To find out what the world is thinking, NYC start-up, URTAK is creating some serious conversations with their new tool – by easily letting users start their own surveys and polls. URTAK is democratizing public opinion polling as they encourage everyone to ask questions. These ‘conversations’ challenge current polling methods through multi – dimensional questions as discussion, with hopes to foster change.
Many traditional polling systems, according to the founders of URTAK, masquerade as being objective. With URTAK, users who answer randomized questions by the options: Yes, No, or Don’t Care – are then shown the percentage of answers from those polled. Users can then generate their own questions, through the site or facebook app, spawned from their thoughts about the poll or survey. As this blog is written the site is approaching 10 million responses and almost 50 thousand questions asked. The site is now translated into 5 languages with more in the works.
I interviewed the founders of URTAK, Aaron Gibralter and Marc Lizoain, at their go-to local bar on Houston St. off the Bowery in NYC, after meeting them weeks earlier at a 2011 social media week event, The Emerging Skills of Tomorrow’s Journalist, hosted by Mashable. The up-front guys are creating a voice within the voids of old established thinking. They were inspired to build a tool to promote conversations based on ideals they both shared as roommates attending Harvard University. Once development of the tool began, only then did they realize URTAK as business. Aaron explained that it was not a search for an idea to fit a business model first. They became entrepreneurs afterwards.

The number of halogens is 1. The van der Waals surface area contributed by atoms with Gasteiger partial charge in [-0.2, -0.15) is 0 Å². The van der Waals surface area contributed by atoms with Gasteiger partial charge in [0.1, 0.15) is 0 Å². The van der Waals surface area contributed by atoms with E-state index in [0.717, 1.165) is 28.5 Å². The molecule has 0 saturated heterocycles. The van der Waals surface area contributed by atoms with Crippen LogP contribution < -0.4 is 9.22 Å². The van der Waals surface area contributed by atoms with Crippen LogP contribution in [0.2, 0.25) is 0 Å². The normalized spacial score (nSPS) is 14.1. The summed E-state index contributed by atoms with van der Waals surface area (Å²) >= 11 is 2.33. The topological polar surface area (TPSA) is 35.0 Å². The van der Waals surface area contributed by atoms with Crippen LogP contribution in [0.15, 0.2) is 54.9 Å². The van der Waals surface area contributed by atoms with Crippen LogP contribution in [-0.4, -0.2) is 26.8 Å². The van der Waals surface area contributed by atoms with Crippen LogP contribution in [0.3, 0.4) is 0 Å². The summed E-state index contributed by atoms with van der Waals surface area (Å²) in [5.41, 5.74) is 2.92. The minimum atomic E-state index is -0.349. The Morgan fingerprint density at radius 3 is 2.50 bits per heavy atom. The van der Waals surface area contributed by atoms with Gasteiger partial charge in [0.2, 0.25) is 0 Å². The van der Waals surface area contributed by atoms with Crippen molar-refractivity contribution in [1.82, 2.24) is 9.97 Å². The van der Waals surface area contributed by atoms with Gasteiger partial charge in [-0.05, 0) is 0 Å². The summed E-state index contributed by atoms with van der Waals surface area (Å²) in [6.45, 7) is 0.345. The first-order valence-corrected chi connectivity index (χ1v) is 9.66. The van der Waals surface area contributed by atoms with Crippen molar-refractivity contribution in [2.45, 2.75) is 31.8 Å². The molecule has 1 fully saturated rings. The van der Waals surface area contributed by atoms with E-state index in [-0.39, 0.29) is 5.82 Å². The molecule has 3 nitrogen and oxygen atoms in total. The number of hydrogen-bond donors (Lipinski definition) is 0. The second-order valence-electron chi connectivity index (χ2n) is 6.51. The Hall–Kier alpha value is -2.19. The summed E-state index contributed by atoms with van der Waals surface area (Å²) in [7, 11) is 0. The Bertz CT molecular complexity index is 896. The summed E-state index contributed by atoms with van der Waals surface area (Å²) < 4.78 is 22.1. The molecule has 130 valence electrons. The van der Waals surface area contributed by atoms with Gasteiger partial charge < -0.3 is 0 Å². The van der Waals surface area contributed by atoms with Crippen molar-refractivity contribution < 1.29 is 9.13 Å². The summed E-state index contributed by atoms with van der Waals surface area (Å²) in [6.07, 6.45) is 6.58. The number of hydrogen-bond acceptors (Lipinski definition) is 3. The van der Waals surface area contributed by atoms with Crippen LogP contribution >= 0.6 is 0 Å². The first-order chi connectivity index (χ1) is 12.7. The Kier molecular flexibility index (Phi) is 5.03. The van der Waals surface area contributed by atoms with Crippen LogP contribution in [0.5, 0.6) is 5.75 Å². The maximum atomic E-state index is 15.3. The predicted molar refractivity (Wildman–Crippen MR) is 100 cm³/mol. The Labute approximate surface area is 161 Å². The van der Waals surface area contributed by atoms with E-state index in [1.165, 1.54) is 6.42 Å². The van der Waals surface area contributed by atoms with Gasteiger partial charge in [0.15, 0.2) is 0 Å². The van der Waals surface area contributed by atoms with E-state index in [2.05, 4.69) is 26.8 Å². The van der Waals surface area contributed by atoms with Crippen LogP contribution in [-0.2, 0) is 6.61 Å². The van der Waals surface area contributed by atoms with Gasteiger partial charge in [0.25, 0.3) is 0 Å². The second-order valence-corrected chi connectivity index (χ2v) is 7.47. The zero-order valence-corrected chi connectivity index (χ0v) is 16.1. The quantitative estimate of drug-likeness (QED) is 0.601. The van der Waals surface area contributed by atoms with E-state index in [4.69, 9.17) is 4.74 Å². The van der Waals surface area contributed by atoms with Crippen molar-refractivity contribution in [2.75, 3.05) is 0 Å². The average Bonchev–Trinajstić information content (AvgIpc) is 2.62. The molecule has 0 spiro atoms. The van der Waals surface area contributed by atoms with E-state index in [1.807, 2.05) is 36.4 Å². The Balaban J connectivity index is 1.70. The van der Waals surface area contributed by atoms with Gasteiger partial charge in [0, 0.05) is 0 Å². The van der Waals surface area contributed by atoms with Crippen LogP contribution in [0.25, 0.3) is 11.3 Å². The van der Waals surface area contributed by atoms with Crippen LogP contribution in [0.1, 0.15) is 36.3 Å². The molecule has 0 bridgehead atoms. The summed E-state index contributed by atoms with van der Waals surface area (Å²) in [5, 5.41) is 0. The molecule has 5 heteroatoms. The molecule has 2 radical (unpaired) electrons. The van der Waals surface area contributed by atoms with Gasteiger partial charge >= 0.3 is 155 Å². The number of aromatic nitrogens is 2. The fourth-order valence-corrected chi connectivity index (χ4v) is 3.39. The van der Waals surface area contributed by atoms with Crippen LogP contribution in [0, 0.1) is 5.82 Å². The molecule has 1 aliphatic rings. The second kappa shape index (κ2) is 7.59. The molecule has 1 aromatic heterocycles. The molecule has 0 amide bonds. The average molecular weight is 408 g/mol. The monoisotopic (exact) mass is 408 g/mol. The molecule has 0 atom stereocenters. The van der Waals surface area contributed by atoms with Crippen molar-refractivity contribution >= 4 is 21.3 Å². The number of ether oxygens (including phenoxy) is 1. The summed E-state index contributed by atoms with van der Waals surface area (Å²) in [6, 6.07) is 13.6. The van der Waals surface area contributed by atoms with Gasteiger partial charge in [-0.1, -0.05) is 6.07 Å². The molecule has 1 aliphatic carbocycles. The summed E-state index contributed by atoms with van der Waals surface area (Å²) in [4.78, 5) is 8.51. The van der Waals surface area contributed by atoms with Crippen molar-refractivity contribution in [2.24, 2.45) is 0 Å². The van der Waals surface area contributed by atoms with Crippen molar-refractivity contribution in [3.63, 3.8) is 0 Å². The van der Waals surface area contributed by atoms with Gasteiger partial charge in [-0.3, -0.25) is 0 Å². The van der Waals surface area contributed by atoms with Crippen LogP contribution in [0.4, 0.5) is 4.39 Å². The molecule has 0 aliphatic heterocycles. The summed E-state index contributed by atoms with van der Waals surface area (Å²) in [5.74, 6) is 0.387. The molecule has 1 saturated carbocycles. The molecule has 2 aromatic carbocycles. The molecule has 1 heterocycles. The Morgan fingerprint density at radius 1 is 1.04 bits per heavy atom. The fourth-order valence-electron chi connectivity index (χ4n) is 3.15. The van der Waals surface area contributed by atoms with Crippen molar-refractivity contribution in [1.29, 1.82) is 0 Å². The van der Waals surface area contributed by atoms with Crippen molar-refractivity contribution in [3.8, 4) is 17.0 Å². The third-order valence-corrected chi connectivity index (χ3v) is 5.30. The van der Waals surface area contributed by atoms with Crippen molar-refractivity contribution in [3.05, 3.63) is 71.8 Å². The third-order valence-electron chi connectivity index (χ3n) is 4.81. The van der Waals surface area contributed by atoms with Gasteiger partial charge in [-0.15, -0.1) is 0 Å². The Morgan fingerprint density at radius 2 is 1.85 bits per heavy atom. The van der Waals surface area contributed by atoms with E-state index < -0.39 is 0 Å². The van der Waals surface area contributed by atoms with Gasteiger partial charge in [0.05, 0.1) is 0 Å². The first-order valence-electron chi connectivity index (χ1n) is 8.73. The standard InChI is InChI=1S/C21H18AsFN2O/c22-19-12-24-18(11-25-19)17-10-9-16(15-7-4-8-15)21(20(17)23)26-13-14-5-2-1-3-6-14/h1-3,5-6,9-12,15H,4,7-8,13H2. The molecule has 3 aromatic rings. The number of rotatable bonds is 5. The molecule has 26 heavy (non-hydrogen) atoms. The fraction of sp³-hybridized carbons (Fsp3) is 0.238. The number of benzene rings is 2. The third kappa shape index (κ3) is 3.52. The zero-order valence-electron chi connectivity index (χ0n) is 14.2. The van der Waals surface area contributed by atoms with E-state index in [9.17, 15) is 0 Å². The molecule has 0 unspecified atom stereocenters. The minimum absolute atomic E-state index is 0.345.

The founders share a passion for political philosophy and an interest in understanding people. Their follow through from conversations years ago created a tool that is attempting to redefine and displace traditional polling systems – painting a true picture of what people are thinking.
The summer following their college graduation in 2007 saw Marc living in Toronto decompressing from four years of intense study, and Aaron a New York native, back home working a steady programming job and freelancing, as they stayed in touch and continued political conversations. Aaron’s personal challenge to work with a new programming language and Marc’s idea to further pursue what began as collegiate discussions, prompted the two to team up in NYC and start developing the first URTAK prototype, launched in February 2008. In 2009 they teamed with Sasha Mombartz on visual design and illustration. When asked what the ideal situation would be for URTAK both mirrored a ubiquitous role challenging the current model of opinion polling – all people should be able to ask questions.
It is known that questions promote discussion. Discussions bring about change and today’s opportunity for change has never been better. In talking with Marc and Aaron it was mention that a question is powerful and can expose who a person is. URTAK is doing something useful with polling by empowering users with a tool that can expose truth. Take, for example: Middle East protests, change in our news delivery, growth of e-books, music, conversation styles, ways of learning and evolving business models – these new approaches to communication and media bring about change simply by questioning. The applied uses for URTAK’s public opinion polling tool are growing. I urge you to visit their site for “a better way to find out what people think” and find out what you can expose.